Section 2(15) of the Income Tax Act which is applicable uniformly throughout the Republic of India - defines 'charitable purpose' to include 'relief of the poor, education, medical relief and the advancement of any other object of general public utility'. A purpose that relates totally to worship is not considered as charitable. Therefore, in ascertaining whether a reason is private or public, one has to see if the class to be benefited, or from which the beneficiaries are to be selected, constitute a substantial body of the public.
Whether a trust, section-25 company or society, the Income Tax Act gives all categories equal treatment, in terms of exempting their income and granting 80G certificates, whereby donors to non-profit organizations may claim a repayment against donations made.
Registration of a Non -Profit organizations in India :
- Section-25 Company
Additional Licensing/ Registration
A public charitable trust is habitually floated when there is property involved, especially in terms of land and building. Legislation: Different states in India have dissimilar Trusts Acts in force, that govern the trusts in the state, in the absence of a Trusts Act in any particular state or territory the general principles of the Indian Trusts Act 1882 are applied.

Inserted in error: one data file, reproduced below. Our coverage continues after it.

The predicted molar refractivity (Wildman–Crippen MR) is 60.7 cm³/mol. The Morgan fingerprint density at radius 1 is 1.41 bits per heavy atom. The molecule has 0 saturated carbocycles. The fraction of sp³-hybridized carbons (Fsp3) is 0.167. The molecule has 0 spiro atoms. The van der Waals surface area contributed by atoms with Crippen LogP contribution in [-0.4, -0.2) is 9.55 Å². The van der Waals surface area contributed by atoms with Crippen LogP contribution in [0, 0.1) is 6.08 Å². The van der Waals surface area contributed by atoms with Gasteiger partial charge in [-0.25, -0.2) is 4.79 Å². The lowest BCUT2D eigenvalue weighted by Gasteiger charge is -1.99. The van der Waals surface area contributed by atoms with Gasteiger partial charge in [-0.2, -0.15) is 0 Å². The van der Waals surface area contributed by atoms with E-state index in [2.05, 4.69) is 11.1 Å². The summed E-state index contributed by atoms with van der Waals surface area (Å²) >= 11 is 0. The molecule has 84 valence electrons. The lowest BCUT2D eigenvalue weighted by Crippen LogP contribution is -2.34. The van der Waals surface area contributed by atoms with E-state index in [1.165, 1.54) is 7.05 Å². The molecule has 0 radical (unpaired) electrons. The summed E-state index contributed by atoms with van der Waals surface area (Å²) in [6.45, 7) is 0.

Main Instrument: The main instrument of any public benevolent trust is the trust deed, wherein the aims, objects and mode of management should be enshrined. In every trust deed, the maximum and minimum number of trustees has to be specified. The trust deed should clearly spell out the objects and aims of the trust, how the trust should be managed, how other trustees may be appointed or removed, etc. The trust deed should be signed by both the trustees and settlers in the presence of two witnesses. The trust deed should be executed on non-judicial stamp paper and the value of which would depend on the valuation of the trust property.